I have always admired the ability of high-level athletes to produce under pressure, when the championship depends on their ability to catch that pass, hit that home run, or swish that free throw. Or, given the recent success of the Olympic men's relay swimming team, to make up an incredible amount of distance in only one length of the pool.
Even more have I admired athletes' ability to bear up under the huge weight of failing on television with the championship on the line, and then immediately submitting to interviews to answer questions like, "How does it feel to . . . ?" Screw up in front of hundreds of thousands of people? Know that total strangers are cursing your name? Face your teammates knowing you let them down? Realize that for the rest of your life you'll be wishing you hadn't taken your eye off the ball even for a split second? It amazes me that they are not crushed by such experiences.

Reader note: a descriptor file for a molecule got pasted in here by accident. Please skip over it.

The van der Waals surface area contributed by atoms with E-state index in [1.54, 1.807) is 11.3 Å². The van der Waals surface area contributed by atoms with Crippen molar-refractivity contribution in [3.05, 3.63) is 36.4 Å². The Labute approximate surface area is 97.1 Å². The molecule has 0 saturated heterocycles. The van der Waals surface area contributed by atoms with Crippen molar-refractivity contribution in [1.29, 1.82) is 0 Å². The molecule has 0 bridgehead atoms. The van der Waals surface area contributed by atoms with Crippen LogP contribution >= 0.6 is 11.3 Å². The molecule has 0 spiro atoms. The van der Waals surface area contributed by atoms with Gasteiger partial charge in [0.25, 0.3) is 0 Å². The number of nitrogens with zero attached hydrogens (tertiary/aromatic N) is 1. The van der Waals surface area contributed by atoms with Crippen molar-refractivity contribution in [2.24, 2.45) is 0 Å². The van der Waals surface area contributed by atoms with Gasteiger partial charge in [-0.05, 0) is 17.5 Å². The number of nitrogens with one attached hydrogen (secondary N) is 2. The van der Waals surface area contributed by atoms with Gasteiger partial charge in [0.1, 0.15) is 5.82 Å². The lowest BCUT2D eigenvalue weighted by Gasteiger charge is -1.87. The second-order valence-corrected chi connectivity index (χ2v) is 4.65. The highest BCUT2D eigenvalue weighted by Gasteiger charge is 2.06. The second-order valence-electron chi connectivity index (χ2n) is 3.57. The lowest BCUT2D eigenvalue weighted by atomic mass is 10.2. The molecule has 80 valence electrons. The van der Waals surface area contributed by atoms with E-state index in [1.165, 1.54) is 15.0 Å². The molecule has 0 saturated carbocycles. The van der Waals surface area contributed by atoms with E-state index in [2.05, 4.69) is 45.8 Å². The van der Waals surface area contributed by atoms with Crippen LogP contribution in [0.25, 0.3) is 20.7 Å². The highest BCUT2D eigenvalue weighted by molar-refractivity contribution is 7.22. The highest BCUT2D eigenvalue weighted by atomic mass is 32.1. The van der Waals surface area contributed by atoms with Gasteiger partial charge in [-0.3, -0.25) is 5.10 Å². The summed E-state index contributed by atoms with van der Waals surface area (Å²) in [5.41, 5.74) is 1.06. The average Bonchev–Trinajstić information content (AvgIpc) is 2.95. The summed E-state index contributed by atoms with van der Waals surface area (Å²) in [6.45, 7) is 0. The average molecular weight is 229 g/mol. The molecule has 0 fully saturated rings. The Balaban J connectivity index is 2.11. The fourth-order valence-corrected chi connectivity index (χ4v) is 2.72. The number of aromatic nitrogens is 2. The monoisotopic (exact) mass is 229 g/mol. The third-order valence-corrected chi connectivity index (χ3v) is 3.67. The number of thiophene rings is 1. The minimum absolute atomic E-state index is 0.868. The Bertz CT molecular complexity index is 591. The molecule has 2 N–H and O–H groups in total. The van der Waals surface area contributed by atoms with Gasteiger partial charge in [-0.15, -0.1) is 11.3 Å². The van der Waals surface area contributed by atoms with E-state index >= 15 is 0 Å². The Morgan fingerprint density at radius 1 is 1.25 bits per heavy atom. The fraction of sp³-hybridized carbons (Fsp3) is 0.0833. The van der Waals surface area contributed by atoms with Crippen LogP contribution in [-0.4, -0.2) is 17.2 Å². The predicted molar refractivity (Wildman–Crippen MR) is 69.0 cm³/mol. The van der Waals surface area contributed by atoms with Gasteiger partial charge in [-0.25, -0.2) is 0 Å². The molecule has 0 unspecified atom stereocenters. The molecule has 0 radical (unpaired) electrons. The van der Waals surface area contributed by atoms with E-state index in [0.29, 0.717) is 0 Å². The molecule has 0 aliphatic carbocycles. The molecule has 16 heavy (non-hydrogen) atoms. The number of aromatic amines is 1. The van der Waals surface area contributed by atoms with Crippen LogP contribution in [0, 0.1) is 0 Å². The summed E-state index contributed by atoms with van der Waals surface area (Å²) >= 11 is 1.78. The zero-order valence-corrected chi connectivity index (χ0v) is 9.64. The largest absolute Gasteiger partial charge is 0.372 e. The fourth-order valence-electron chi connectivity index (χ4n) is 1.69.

In three days I have my first personal shot at answering direct questions about how I did on the most important, most public written test of my life. In the past, exam-related questions could be answered by saying I was pleased or disappointed with the results. Applied to the bar exam, though, "pleased" clearly means "passed" and "disappointed" can only equal "failed."
I am thinking about a t-shirt that says "Failed. Please don't ask." Just in case.